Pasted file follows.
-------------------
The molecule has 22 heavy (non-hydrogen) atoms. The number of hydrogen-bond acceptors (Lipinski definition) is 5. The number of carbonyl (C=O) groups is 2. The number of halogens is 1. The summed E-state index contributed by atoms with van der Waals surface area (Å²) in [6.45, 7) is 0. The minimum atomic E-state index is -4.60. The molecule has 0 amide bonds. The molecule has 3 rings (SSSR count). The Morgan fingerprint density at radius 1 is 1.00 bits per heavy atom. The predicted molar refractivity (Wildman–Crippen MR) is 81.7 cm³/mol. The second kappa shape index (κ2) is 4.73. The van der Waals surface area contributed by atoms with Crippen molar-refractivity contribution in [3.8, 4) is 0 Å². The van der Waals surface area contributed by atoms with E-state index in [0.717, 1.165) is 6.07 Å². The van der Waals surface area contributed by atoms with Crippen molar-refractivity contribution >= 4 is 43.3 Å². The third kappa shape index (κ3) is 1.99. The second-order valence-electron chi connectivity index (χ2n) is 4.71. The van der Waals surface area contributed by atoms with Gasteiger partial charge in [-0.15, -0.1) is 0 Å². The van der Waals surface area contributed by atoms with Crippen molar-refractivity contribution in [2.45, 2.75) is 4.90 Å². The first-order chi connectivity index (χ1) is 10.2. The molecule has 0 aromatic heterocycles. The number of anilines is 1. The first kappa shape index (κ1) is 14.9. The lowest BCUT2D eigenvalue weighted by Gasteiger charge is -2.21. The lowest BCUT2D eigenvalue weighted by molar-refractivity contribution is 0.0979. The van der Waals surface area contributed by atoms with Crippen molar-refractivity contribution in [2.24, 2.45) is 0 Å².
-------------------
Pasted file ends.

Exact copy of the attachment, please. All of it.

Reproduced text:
The molecule has 22 heavy (non-hydrogen) atoms. The number of hydrogen-bond acceptors (Lipinski definition) is 5. The number of carbonyl (C=O) groups is 2. The number of halogens is 1. The summed E-state index contributed by atoms with van der Waals surface area (Å²) in [6.45, 7) is 0. The minimum atomic E-state index is -4.60. The molecule has 0 amide bonds. The molecule has 3 rings (SSSR count). The Morgan fingerprint density at radius 1 is 1.00 bits per heavy atom. The predicted molar refractivity (Wildman–Crippen MR) is 81.7 cm³/mol. The second kappa shape index (κ2) is 4.73. The van der Waals surface area contributed by atoms with Crippen molar-refractivity contribution in [3.8, 4) is 0 Å². The van der Waals surface area contributed by atoms with E-state index in [0.717, 1.165) is 6.07 Å². The van der Waals surface area contributed by atoms with Crippen molar-refractivity contribution >= 4 is 43.3 Å². The third kappa shape index (κ3) is 1.99. The second-order valence-electron chi connectivity index (χ2n) is 4.71. The van der Waals surface area contributed by atoms with Gasteiger partial charge in [-0.15, -0.1) is 0 Å². The van der Waals surface area contributed by atoms with Crippen molar-refractivity contribution in [2.45, 2.75) is 4.90 Å². The first-order chi connectivity index (χ1) is 10.2. The molecule has 0 aromatic heterocycles. The number of anilines is 1. The first kappa shape index (κ1) is 14.9. The lowest BCUT2D eigenvalue weighted by Gasteiger charge is -2.21. The lowest BCUT2D eigenvalue weighted by molar-refractivity contribution is 0.0979. The van der Waals surface area contributed by atoms with Crippen molar-refractivity contribution in [2.24, 2.45) is 0 Å².